After consulting with the university’s general assembly, UdeM’s council approves one of the first policies in Quebec to enshrine freedom of expression as essential to teaching and research.
At its Dec. 12 meeting, the council of Université de Montréal adopted a policy on academic freedom, the Politique sur les libertés universitaires. The text had earlier been discussed at the university’s general assembly, where a number of amendments were proposed.
UdeM is one of the first institutions to adopt such a policy since last June, when the Quebec government passed the province’s first-ever law on academic freedom, the Loi sur la liberté académique dans le milieu universitaire.
Under this law, all universities must, by the summer of 2023, “adopt a policy dealing exclusively with academic freedom.” The universities will have to report annually to Quebec’s Ministry of Higher Education on how their policies are being implemented, including tallying the number of complaints they’ve handled for violations of academic freedom.
UdeM has come a long way on this issue in a short time. In February 2021, rector Daniel Jutras mandated a committee to draft a statement of principles on the issue of freedom of expression in teaching and research. Chaired by Valérie Amiraux, vice-rector of community and international partnerships, the committee based its work on a report called Les libertés universitaires dans une université inclusive, by Jean-François Gaudreault-DesBiens and Léa Boutrouille, and by June laid out its draft principles. Thus the groundwork was laid for the policy adopted at the end of 2022.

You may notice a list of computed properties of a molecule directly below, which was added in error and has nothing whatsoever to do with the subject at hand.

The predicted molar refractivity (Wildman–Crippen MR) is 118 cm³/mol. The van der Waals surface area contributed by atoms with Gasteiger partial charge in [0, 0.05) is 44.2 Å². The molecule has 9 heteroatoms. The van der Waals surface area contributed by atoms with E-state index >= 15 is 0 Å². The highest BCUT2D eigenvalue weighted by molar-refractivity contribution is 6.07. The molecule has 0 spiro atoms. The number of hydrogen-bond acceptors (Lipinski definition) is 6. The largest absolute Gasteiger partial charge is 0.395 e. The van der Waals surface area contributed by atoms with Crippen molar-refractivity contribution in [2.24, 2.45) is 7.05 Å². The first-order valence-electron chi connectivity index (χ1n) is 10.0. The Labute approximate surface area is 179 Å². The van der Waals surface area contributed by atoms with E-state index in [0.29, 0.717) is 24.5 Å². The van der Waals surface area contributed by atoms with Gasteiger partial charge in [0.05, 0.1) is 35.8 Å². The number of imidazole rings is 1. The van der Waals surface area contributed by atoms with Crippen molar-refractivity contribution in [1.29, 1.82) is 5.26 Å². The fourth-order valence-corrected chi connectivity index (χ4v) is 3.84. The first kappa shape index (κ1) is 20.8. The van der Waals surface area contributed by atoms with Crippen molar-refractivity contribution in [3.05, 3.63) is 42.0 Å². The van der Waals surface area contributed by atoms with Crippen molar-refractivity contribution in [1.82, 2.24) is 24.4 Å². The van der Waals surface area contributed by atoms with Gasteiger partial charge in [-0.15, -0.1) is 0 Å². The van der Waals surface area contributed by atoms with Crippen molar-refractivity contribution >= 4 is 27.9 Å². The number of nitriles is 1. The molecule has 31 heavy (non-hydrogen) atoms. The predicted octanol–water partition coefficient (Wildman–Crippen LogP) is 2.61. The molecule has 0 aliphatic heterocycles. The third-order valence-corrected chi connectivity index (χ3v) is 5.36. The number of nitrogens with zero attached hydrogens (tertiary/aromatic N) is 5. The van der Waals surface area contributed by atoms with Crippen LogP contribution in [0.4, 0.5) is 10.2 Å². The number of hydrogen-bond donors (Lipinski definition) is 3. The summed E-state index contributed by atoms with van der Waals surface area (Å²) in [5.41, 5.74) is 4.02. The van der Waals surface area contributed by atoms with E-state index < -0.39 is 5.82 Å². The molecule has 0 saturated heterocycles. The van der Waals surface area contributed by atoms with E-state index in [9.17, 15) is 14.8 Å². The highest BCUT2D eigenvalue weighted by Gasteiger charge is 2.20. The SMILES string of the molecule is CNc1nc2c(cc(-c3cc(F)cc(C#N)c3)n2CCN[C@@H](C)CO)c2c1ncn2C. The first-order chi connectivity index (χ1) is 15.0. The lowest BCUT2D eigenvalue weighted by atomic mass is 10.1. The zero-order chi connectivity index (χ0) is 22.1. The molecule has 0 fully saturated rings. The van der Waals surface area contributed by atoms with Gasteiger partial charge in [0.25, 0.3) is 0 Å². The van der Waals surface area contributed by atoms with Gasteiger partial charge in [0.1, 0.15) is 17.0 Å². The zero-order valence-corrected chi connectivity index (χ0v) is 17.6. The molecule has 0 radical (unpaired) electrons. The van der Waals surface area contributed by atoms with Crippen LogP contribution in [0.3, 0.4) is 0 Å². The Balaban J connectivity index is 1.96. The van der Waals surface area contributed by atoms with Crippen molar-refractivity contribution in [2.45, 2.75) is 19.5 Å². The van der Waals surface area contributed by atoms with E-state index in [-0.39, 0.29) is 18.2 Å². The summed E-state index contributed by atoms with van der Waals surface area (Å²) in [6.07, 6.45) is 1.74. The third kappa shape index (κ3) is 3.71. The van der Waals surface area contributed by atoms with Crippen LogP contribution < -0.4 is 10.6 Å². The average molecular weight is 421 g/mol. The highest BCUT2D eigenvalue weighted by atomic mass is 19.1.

“To advance, knowledge needs freedom,” Jutras said in announcing the news. “The policy that our university community has just adopted, following rigorous consultations and constructive exchanges, invites us to exercise all the freedom necessary to establish a bond of trust with our students in the classroom as well as to carry out research work outside of any consideration unrelated to the progress of knowledge.”
‘To recognize, promote and protect’
The primary purpose of the Politique sur les libertés universitaires is “to recognize, promote and protect academic freedom.” This applies to anyone involved in fulfilling the mission of Université de Montréal and covers any academic activity, whether on campus, off-campus, or in virtual mode.
Through this policy, UdeM is committed to protecting free expression by fostering an environment conducive to learning, notably in students’ choice of avenues of research. “No word, concept, image, work, doctrine or historical event,” the policy states, “can be categorically excluded from debate and critical examination in the course of university teaching and research.”
This freedom is obviously not without limits: it remains subject to Canadian and Quebec law. In no case, for example, can a person making hateful or defamatory comments invoke UdeM's policy to justify their actions.
A committee chaired by a representative of the rector and made up of seven other members will be responsible for overseeing the application of the policy and for examining, in complete confidentiality, the complaints it receives, in a clearly defined process. The policy also provides for disciplinary action against any person who files an unfounded complaint for the sole purpose of harming the person involved.
The committee's role will not be limited to handling complaints. It will also have a mandate to monitor the implementation of recommendations made by the rector’s task force on freedom of expression.
Where to learn more about the new policy
For more information on UdeM's policy on academic freedom, in English, go to our Freedom of Expression at the University webpage, where you’ll also find details about the Rector’s Task Force on Freedom of Expression in the University Setting.